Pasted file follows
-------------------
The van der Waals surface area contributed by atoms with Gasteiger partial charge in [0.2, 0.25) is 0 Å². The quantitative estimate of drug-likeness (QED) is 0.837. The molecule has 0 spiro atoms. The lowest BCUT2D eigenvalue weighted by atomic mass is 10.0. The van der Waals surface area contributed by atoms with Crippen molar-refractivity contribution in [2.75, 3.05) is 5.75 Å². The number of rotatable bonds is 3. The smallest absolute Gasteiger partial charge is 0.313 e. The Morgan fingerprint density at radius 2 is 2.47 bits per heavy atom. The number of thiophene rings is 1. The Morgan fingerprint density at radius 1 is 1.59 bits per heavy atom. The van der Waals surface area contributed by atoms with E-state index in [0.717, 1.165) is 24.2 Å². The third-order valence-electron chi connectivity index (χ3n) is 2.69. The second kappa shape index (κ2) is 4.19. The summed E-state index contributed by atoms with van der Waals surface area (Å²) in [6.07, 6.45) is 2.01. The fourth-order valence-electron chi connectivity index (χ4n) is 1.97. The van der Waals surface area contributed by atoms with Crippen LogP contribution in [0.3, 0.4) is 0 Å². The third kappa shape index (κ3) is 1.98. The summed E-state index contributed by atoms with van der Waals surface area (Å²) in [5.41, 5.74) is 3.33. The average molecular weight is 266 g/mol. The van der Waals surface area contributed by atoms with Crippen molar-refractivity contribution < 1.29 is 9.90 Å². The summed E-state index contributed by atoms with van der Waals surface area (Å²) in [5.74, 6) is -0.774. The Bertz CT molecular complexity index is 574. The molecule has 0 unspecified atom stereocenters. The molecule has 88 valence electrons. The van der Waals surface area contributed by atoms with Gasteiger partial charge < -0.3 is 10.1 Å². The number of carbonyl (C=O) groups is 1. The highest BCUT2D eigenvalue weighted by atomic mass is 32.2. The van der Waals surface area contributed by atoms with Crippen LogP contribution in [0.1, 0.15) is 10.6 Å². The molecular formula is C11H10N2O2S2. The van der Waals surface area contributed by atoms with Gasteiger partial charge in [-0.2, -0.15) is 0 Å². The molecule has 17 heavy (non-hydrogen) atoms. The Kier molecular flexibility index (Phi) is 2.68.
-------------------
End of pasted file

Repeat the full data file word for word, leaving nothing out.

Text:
The van der Waals surface area contributed by atoms with Gasteiger partial charge in [0.2, 0.25) is 0 Å². The quantitative estimate of drug-likeness (QED) is 0.837. The molecule has 0 spiro atoms. The lowest BCUT2D eigenvalue weighted by atomic mass is 10.0. The van der Waals surface area contributed by atoms with Crippen molar-refractivity contribution in [2.75, 3.05) is 5.75 Å². The number of rotatable bonds is 3. The smallest absolute Gasteiger partial charge is 0.313 e. The Morgan fingerprint density at radius 2 is 2.47 bits per heavy atom. The number of thiophene rings is 1. The Morgan fingerprint density at radius 1 is 1.59 bits per heavy atom. The van der Waals surface area contributed by atoms with E-state index in [0.717, 1.165) is 24.2 Å². The third-order valence-electron chi connectivity index (χ3n) is 2.69. The second kappa shape index (κ2) is 4.19. The summed E-state index contributed by atoms with van der Waals surface area (Å²) in [6.07, 6.45) is 2.01. The fourth-order valence-electron chi connectivity index (χ4n) is 1.97. The van der Waals surface area contributed by atoms with Crippen LogP contribution in [0.3, 0.4) is 0 Å². The third kappa shape index (κ3) is 1.98. The summed E-state index contributed by atoms with van der Waals surface area (Å²) in [5.41, 5.74) is 3.33. The average molecular weight is 266 g/mol. The van der Waals surface area contributed by atoms with Crippen molar-refractivity contribution < 1.29 is 9.90 Å². The summed E-state index contributed by atoms with van der Waals surface area (Å²) in [5.74, 6) is -0.774. The Bertz CT molecular complexity index is 574. The molecule has 0 unspecified atom stereocenters. The molecule has 88 valence electrons. The van der Waals surface area contributed by atoms with Gasteiger partial charge < -0.3 is 10.1 Å². The number of carbonyl (C=O) groups is 1. The highest BCUT2D eigenvalue weighted by atomic mass is 32.2. The van der Waals surface area contributed by atoms with Crippen LogP contribution in [0.1, 0.15) is 10.6 Å². The molecular formula is C11H10N2O2S2. The van der Waals surface area contributed by atoms with Gasteiger partial charge in [-0.2, -0.15) is 0 Å². The molecule has 17 heavy (non-hydrogen) atoms. The Kier molecular flexibility index (Phi) is 2.68.